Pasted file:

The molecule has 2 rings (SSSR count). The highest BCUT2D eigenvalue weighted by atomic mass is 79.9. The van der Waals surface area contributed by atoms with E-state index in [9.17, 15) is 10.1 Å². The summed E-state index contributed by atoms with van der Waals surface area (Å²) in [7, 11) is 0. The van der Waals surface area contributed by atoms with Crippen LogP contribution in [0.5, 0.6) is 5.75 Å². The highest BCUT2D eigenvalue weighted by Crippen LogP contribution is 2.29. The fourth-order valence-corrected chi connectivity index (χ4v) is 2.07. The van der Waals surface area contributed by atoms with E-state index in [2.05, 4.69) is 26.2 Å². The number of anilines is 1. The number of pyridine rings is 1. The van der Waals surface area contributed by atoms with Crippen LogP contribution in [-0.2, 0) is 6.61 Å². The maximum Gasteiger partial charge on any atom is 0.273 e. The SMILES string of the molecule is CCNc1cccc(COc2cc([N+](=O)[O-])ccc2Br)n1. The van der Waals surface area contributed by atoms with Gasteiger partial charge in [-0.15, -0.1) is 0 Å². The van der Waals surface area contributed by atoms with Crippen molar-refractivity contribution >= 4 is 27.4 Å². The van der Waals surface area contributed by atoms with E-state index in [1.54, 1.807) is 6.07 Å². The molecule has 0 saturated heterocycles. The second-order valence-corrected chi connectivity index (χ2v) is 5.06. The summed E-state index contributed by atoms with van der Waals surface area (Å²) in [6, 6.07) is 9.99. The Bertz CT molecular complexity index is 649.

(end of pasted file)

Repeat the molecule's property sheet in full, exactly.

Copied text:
The molecule has 2 rings (SSSR count). The highest BCUT2D eigenvalue weighted by atomic mass is 79.9. The van der Waals surface area contributed by atoms with E-state index in [9.17, 15) is 10.1 Å². The summed E-state index contributed by atoms with van der Waals surface area (Å²) in [7, 11) is 0. The van der Waals surface area contributed by atoms with Crippen LogP contribution in [0.5, 0.6) is 5.75 Å². The highest BCUT2D eigenvalue weighted by Crippen LogP contribution is 2.29. The fourth-order valence-corrected chi connectivity index (χ4v) is 2.07. The van der Waals surface area contributed by atoms with E-state index in [2.05, 4.69) is 26.2 Å². The number of anilines is 1. The number of pyridine rings is 1. The van der Waals surface area contributed by atoms with Crippen LogP contribution in [-0.2, 0) is 6.61 Å². The maximum Gasteiger partial charge on any atom is 0.273 e. The SMILES string of the molecule is CCNc1cccc(COc2cc([N+](=O)[O-])ccc2Br)n1. The van der Waals surface area contributed by atoms with Gasteiger partial charge in [-0.15, -0.1) is 0 Å². The van der Waals surface area contributed by atoms with Crippen molar-refractivity contribution >= 4 is 27.4 Å². The van der Waals surface area contributed by atoms with E-state index in [1.54, 1.807) is 6.07 Å². The molecule has 0 saturated heterocycles. The second-order valence-corrected chi connectivity index (χ2v) is 5.06. The summed E-state index contributed by atoms with van der Waals surface area (Å²) in [6, 6.07) is 9.99. The Bertz CT molecular complexity index is 649.